Electroplating may be utilized to plate films composed of complex alloys, such as CoFeX, NiFeX, and CoNiFeX alloys, where X includes such elements as P, B, S, or Mo. Typically, the X elements are added to the electroplating solution in the form of oxo-acids or salts thereof. See, for instance, U.S. Pat. No. 5,883,762.

The photochemistry of iron compounds, including Fe(III)-hydroxycarboxylic acid complexes, has been studied by various investigators. See, for example, Sima, et al., Coor. Chem. Rev. 160, pp. 161–189 (1997) and Kuma, et al. in Wat. Res., Vol. 29, No. 6, pp. 1559–1569 (1995). Kuma looked at, in particular, the photoreduction to Fe(II) by sunlight of ferric-hydroxycarboxylic acid complexes, including sugar acids, such as glucaric or saccharic acid, in seawater with a typical basic pH of greater than 7.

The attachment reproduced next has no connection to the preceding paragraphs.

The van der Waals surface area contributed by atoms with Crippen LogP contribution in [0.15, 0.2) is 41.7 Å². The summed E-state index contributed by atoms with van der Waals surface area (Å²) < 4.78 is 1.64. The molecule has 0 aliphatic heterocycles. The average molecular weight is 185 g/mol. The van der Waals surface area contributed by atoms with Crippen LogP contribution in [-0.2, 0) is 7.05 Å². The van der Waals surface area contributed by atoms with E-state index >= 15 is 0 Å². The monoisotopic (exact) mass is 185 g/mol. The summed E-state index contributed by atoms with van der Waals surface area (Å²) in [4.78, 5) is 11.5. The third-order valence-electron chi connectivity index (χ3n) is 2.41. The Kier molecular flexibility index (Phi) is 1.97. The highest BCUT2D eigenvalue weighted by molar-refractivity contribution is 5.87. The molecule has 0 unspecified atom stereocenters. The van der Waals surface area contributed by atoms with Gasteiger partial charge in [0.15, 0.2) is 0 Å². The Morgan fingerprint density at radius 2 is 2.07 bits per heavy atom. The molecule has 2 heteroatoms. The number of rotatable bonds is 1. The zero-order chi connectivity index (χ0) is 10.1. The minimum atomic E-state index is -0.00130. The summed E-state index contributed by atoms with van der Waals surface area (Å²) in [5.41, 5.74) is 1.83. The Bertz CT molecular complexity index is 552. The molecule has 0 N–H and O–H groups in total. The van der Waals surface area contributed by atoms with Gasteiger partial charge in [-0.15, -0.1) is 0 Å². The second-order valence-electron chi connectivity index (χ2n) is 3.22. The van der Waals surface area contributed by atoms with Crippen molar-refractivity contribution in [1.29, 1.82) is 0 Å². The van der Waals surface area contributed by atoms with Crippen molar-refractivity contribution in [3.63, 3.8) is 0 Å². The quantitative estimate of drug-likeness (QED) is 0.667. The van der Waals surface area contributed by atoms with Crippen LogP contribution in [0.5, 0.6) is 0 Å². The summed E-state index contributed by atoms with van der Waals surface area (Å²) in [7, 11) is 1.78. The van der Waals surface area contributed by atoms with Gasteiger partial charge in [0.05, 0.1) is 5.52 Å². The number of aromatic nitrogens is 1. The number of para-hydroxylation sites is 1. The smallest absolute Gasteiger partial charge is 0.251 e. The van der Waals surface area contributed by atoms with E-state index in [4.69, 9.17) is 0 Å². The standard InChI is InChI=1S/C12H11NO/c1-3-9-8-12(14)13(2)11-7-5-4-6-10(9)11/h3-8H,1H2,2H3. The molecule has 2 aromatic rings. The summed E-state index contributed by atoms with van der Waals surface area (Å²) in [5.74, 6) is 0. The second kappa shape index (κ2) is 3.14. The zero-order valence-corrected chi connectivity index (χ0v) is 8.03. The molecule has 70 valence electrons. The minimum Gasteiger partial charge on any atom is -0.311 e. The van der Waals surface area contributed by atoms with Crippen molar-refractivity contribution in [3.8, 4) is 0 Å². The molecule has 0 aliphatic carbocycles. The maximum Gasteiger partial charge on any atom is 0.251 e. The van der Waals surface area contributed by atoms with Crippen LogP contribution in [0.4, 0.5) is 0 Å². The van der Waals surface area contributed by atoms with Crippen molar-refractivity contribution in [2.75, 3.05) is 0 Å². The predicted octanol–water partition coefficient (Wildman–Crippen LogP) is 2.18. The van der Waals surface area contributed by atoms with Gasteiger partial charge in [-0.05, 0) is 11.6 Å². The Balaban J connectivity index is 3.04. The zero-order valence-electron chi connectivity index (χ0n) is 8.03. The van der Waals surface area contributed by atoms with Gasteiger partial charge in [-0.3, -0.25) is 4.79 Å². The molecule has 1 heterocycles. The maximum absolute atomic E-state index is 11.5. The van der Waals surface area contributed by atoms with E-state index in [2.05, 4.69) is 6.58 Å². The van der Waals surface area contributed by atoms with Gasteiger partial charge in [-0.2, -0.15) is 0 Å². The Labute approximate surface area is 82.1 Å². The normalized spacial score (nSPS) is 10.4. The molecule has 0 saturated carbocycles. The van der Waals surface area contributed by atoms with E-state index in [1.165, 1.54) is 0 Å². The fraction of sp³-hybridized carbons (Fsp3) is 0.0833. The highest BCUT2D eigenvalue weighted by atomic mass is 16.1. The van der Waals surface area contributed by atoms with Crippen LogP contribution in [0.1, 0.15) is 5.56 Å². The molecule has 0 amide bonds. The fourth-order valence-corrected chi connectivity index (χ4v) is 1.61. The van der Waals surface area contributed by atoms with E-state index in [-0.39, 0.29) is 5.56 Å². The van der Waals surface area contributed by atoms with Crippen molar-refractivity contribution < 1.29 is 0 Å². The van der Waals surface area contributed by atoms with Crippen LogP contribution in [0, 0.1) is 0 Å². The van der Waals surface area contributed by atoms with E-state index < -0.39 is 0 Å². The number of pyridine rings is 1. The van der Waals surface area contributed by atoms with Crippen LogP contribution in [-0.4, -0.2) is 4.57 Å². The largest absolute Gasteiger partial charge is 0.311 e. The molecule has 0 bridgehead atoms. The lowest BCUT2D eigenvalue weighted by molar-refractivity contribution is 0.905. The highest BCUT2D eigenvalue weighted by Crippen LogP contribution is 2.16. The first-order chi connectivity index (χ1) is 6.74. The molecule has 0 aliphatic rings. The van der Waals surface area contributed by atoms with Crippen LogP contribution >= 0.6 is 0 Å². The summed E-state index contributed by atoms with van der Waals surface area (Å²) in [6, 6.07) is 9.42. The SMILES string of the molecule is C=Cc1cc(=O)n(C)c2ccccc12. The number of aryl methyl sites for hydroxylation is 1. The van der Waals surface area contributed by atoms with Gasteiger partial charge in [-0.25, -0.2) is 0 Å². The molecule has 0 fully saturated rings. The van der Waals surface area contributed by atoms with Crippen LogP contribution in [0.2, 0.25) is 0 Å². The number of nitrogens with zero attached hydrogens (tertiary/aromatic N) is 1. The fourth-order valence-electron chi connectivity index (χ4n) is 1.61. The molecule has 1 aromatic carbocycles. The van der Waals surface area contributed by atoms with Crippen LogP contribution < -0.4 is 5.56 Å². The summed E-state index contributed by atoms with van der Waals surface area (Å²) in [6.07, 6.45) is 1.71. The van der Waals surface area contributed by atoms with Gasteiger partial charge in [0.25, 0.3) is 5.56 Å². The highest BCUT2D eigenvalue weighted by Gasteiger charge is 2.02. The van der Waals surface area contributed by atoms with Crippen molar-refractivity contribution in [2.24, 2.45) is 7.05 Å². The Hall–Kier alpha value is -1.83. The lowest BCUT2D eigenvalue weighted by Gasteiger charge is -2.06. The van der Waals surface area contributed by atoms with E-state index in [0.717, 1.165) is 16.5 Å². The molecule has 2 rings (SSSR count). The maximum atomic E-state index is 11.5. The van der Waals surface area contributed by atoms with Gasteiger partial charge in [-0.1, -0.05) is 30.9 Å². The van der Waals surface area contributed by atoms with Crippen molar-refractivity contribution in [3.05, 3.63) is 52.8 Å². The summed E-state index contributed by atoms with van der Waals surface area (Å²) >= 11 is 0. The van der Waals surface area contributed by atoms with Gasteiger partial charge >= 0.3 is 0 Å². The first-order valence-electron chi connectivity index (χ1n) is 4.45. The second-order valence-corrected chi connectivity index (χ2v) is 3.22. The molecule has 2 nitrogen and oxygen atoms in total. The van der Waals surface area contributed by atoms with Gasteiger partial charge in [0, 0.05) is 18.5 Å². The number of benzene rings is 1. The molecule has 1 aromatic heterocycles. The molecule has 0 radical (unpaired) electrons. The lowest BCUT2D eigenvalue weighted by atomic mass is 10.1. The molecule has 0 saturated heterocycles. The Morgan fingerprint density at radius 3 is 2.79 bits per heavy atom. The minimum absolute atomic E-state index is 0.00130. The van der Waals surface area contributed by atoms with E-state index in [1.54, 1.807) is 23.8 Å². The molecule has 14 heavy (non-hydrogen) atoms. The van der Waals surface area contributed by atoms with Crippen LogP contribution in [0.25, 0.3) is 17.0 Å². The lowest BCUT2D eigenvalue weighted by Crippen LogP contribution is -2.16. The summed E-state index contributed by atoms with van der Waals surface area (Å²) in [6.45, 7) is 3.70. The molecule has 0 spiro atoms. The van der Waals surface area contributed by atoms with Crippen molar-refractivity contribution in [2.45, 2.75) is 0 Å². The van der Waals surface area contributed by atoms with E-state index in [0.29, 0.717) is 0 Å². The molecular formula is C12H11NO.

The use of reducing mono- and di-saccharides to reduce ferric iron in the electroplating bath to ferrous iron is described in U.S. Pat. No. 3,974,044, where in combination with complexing agents, such as hydroxycarboxylic acids, a high iron content plating alloy is obtained. The use of hydroxycarboxylic acids, such as citric acid, as complexing agents to keep both ferrous and ferric ions in solution, or as antioxidants, such as ascorbic acid, to keep ferrous iron in the ferrous state is also described in U.S. Pat. Nos. 3,806,429;3,795,591; and 3,354,059. However, none of those patents disclose irradiating the electroplating solutions to reduce ferric species to ferrous species.